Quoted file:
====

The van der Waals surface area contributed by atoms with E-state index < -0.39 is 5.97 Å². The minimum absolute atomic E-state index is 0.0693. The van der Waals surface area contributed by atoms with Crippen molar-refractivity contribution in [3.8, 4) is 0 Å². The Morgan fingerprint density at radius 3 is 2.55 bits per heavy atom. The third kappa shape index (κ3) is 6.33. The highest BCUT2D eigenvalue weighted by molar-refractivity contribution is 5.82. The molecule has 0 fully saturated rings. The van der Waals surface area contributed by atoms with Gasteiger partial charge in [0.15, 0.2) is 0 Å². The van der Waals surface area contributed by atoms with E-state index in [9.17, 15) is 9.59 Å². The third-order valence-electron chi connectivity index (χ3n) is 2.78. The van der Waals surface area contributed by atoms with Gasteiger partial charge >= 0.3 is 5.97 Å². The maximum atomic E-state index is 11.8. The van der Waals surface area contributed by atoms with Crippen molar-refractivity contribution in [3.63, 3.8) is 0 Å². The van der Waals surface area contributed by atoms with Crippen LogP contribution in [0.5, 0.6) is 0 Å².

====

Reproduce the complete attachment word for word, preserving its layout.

The van der Waals surface area contributed by atoms with E-state index < -0.39 is 5.97 Å². The minimum absolute atomic E-state index is 0.0693. The van der Waals surface area contributed by atoms with Crippen molar-refractivity contribution in [3.8, 4) is 0 Å². The Morgan fingerprint density at radius 3 is 2.55 bits per heavy atom. The third kappa shape index (κ3) is 6.33. The highest BCUT2D eigenvalue weighted by molar-refractivity contribution is 5.82. The molecule has 0 fully saturated rings. The van der Waals surface area contributed by atoms with Gasteiger partial charge in [0.15, 0.2) is 0 Å². The van der Waals surface area contributed by atoms with E-state index in [9.17, 15) is 9.59 Å². The third-order valence-electron chi connectivity index (χ3n) is 2.78. The van der Waals surface area contributed by atoms with Gasteiger partial charge >= 0.3 is 5.97 Å². The maximum atomic E-state index is 11.8. The van der Waals surface area contributed by atoms with Crippen molar-refractivity contribution in [3.63, 3.8) is 0 Å². The van der Waals surface area contributed by atoms with Crippen LogP contribution in [0.5, 0.6) is 0 Å².